Reference > Cambridge History > The Period of the French Revolution > Children’s Books > Fairy Tales
  The Chapbook Nursery Rimes  

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The Cambridge History of English and American Literature in 18 Volumes (1907–21).
Volume XI. The Period of the French Revolution.

XVI. Children’s Books.

§ 9. Fairy Tales.


This is not the place to go into the anthropology of fairy tales in general, or of these fairy tales in particular. It is quite probable that Perrault’s son did actually tell the tales himself to his father, much as he heard them from his nurse. Their delightful simplicity made them instantly popular. An English translation appeared, apparently, in 1729, 11  by Robert Samber. The stories passed speedily into chapbooks, as did those of Madame d’Aulnoy about the same time. It should be added that they were provided with “morals”: Red Riding Hood proved that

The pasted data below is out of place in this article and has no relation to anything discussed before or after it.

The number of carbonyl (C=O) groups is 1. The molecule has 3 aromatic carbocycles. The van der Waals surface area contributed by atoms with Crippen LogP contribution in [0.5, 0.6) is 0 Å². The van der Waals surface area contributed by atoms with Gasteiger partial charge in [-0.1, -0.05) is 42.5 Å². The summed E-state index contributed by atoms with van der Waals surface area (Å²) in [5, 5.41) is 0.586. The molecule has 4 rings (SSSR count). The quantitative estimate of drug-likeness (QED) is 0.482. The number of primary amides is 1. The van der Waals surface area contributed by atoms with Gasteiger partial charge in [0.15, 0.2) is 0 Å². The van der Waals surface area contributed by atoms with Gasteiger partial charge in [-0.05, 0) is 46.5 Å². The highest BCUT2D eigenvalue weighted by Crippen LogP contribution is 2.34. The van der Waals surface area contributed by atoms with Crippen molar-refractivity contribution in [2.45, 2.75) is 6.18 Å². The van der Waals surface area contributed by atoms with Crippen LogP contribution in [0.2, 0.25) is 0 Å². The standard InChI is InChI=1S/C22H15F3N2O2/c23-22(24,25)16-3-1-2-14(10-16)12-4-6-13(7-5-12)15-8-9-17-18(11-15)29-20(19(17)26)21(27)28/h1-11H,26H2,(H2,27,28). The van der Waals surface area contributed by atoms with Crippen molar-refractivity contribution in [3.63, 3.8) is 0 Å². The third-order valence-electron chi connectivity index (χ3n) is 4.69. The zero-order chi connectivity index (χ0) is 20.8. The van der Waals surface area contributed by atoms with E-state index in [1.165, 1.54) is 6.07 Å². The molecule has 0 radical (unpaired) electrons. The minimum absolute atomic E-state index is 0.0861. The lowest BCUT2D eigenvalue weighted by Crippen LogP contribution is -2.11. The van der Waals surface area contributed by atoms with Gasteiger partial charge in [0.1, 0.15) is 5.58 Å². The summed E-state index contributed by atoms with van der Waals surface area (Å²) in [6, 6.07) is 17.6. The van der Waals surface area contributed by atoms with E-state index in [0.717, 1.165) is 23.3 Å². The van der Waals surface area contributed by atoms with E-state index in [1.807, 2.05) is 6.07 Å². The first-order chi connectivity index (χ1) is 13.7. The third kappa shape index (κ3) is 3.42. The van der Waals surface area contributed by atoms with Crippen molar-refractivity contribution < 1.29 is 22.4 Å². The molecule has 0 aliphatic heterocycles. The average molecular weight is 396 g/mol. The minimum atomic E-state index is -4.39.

Wolves for sure there are
Of every sort, and every character;
while Bluebeard exemplified “curiosity, thou mortal bane.”
  22

Note 11. Advertised in The Monthly Chronicle, March 1729 (Andrew Lang, on the authority of Austin Dobson, in Perrault’s Popular Tales, with Introduction, etc., 1888). The earliest surviving copy is the sixth edition, 1764, giving both French and English. Mrs. Trimmer, born in 1741, was familiar with the tales in her childhood. [ back ]

CONTENTS · VOLUME CONTENTS · INDEX OF ALL CHAPTERS · BIBLIOGRAPHIC RECORD
  The Chapbook Nursery Rimes  
 
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